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09BANGKOK2260 PRIVY COUNCIL MEMBERS, PALACE OFFICIAL QUASH THAKSIN PARDON SUGGESTIONS PUBLICLY AND PRIVATELY

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“223701”,”9/4/2009 8:47″,”09BANGKOK2260″,”Embassy Bangkok”,”CONFIDENTIAL”,”08BANGKOK2243|09BANGKOK2167″,”VZCZCXRO8605

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STATE FOR EAP/MLS, NSC FOR WALTON

 

E.O. 12958: DECL: 09/03/2019

TAGS: PREL, PGOV, TH

SUBJECT: PRIVY COUNCIL MEMBERS, PALACE OFFICIAL QUASH

THAKSIN PARDON SUGGESTIONS PUBLICLY AND PRIVATELY

 

REF: A. BANGKOK 2167 (KING WARNS OF RUIN)

B. 08 BANGKOK 2243 (THAKSIN PREDICTS PARDON)

 

BANGKOK 00002260 001.2 OF 003

 

Classified By: Ambassador Eric G. John, reason 1.4 (b,d)

 

1. (C) Summary: Privy Council Members and a palace official

publicly and privately September 2-3 have dampened

speculation about the potential for any pardon or \”deal\” for

fugitive former PM Thaksin Shinawatra. The Thai media widely

reported the September 2 comments of Privy Councilor Ampol

Senanarong to a civil servant commission that Thaksin did not

exhibit the qualities of a virtuous leader, and fugitives

from justice could not file a petition seeking royal pardon.

Privately, deputy Personal Private Secretary Krit

Garnjana-Goonchorn and Privy Councilor GEN Pichit

Kullavanijaya told us September 3, at a lunch at the

Ambassador\’s residence held in honor of Privy Council Chair

GEN Prem Tinsulanonda, that while Thaksin was sending out

continuous feelers to palace personnel, there was no chance

for Thaksin to cut a deal and return to Thailand a free man.

Meanwhile, former Deputy Prime Minister and close Thaksin

ally Sompong Amornvivat told us that while Thaksin continued

to profess optimism about an \”imminent return,\” Sompong

personally did not see any viable channels through which this

might occur.

 

2. (C) Comment: While Thaksin himself told the Ambassador in

July 2008 that he expected a deal could be cut that would

lead to a pardon for him and a national unity government (ref

B), much water has passed under the bridge in the intervening

year plus to undermine his hopes and assumptions. Of most

note are his October 2008 conviction and his April 2009 call

for \”revolution\” during the height of the red-shirt rallies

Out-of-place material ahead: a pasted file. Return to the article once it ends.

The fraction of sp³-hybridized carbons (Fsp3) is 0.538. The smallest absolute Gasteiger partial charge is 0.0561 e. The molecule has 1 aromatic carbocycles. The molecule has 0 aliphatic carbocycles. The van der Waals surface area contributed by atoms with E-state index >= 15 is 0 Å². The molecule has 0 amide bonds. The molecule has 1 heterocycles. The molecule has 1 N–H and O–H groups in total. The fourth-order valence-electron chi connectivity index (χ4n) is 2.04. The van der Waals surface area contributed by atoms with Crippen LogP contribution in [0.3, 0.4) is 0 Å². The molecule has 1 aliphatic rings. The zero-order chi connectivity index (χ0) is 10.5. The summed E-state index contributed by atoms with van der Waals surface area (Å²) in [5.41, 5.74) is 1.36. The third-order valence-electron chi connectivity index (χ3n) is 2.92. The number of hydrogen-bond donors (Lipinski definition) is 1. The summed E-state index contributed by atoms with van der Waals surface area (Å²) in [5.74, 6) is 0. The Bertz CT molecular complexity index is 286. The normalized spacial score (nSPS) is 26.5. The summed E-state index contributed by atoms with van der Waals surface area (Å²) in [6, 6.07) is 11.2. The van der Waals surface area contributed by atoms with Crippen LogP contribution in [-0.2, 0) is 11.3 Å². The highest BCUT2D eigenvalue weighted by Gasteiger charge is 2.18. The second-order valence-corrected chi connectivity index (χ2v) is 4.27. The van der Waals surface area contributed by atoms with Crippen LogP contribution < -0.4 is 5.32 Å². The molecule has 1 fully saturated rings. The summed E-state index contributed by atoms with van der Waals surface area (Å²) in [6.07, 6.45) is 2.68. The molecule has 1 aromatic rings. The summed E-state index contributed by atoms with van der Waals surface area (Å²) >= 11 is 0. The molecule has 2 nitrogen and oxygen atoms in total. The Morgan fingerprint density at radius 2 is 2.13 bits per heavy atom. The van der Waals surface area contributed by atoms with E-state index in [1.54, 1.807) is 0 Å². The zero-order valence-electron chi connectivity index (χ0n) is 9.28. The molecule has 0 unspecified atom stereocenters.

that degenerated into mob riots in Pattaya and Bangkok.

Recent rumors about the renewed possibility of a pardon deal

seem sourced to red shirts or Thaksin associates; few give

credence to talk of a Democrat-Puea Thai alternate coalition,

apart from being rhetorical pressure for Phumjai Thai to fall

in line. While it is understandable why Thaksin would hope

to cut a deal for a royal pardon, it is less clear why anyone

associated with the Palace would support such a gambit just

months after Thaksin openly called for revolution. Privy

Councilors and other officials in direct service to the King

appear to see Thaksin as an existential threat to the

monarchy, an institution they have devoted their lives to

serving and protecting. When asked whether Thaksin would

ever return to Thailand, GEN Pichit quipped: \”Eventually, but

most likely in a coffin.\” End Summary and Comment.

 

All the King\’s (Old) Men – a brief primer

—————————————–

 

3. (C) The 19 elderly men who comprise the Privy Council have

few formal duties apart from advising Thai King Bhumibol when

he seeks advice, and playing a critical role during

succession, which has not been an issue in Thailand for the

past 62 years. Five are former Supreme Court Chief Justices,

with a sixth a life-long judge who served as PM; seven are

former flag-ranked officers; and the remaining six are five

career civil servants and one head of a state-owned

enterprise, many with an engineering bent. Having sworn

personal oaths to serve the King as public servants

throughout their working careers through age 60, they have

devoted their retirement years to being his personal

advisers. While highly esteemed in society, the Privy

Councilors generally shy away from politically-related

commentary in public.

 

4. (C) The Privy Council is separate from, but affiliated

with, the Office of the Principal Private Secretary (PPS),

which is headed by two former Ambassadors to the U.S., PPS

Arsa Sarasin and DPPS Krit, and responsible for

correspondence/paperwork for the King. Financial management

is handled by a different entity, the Office of the Royal

Household, along with two more separate entities, the Crown

Property Bureau and the Privy Purse. For the past decade,

King Bhumibol has spent nearly all of his time three hours